Aitken, Robert, The Gateless Barrier, The Wu-men Kuan (Mumonkan). New York: North Point Press, 2000

Sekida, Katsuki, Two Zen Classics – Mumonkan & Hekiganroku. New York:Weatherhill, 1977

Shibayama, Zenkei, The Gateless Barrier, Zen Comments on the Mumonkan. Boston: Shambhala, 1974

Yamada Kôun Roshi, Gateless Gate (Mumonkan). Tucson: The University of Arizona Press, 1990

[10] “Empty, void” according to: electronic version of the dictionary Monier-Williams – MWDDS V1.5 Beta

[11] According to Shorter Oxford English Dictionary a natural or artificial blood vessel to divert the blood stream.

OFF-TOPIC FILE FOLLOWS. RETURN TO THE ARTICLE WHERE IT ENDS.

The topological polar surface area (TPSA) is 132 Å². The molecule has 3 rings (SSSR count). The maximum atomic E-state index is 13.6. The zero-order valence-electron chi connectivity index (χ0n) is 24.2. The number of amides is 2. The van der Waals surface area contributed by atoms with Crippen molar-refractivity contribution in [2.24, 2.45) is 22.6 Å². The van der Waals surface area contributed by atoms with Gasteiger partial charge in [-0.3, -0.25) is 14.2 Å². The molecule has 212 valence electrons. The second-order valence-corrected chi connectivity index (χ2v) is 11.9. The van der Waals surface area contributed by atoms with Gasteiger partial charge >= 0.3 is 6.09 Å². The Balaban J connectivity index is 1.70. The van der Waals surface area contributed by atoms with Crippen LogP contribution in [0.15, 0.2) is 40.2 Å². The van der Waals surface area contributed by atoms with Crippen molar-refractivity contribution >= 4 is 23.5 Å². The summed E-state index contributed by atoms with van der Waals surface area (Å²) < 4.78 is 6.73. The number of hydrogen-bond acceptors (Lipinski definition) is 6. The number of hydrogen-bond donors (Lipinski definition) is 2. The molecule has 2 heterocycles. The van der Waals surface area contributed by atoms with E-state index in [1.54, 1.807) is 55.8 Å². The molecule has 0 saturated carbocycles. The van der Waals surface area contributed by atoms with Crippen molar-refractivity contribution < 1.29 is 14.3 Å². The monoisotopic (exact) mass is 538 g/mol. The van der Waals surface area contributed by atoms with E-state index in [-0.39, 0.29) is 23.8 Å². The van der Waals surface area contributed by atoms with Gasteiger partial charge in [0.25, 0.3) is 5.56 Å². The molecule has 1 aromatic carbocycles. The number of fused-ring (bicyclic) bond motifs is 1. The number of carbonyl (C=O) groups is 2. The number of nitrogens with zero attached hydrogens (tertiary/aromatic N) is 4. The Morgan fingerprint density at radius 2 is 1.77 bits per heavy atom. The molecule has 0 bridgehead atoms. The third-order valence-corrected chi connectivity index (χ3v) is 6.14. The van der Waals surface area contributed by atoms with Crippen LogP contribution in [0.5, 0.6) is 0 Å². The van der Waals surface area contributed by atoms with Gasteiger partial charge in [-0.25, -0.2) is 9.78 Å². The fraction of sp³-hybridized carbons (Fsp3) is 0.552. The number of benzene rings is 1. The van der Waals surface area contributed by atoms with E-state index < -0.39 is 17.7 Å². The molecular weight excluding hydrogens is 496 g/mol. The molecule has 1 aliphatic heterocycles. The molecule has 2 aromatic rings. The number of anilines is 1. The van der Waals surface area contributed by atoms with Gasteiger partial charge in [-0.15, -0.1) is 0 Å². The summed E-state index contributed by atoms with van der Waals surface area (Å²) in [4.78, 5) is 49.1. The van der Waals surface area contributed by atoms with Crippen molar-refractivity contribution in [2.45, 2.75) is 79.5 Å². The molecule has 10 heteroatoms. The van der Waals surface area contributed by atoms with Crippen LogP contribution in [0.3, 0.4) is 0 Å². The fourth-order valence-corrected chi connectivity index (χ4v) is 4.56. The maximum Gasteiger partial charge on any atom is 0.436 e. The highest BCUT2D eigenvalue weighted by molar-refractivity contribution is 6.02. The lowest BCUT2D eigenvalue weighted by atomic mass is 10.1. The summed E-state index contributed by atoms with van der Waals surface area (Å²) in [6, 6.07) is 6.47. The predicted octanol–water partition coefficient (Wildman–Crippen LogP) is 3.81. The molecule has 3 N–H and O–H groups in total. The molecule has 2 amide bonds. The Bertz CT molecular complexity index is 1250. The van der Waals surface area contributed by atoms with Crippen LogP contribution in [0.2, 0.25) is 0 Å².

[12] “Land without forest” according to: electronic version of the dictionary Monier-Williams – MWDDS V1.5 Beta

[13] The word Deva whereof Deus in Latin, Zeus in Greec and Dieu in French arose, is Sanskrit connected with the verb root “Div” meaning amongst others “to shine, to play, to increase”.

[14] Source image: http://nl.wikipedia.org/wiki/Lapland_(Zweeds_landschap)

Intermezzo: Why Sanskrit?


Your Narrator has asked the second main character why he is studying Sanskrit. His answer is that it has happened naturally. In examining Buddhist texts he has noticed that a number of concepts are easy to follow in Sanskrit. For example the sound “âtman” is similar to our word “breath”. It also turns out that some writers on Buddhism [1], philosophy [2] and the origins of words [3] have studied Sanskrit.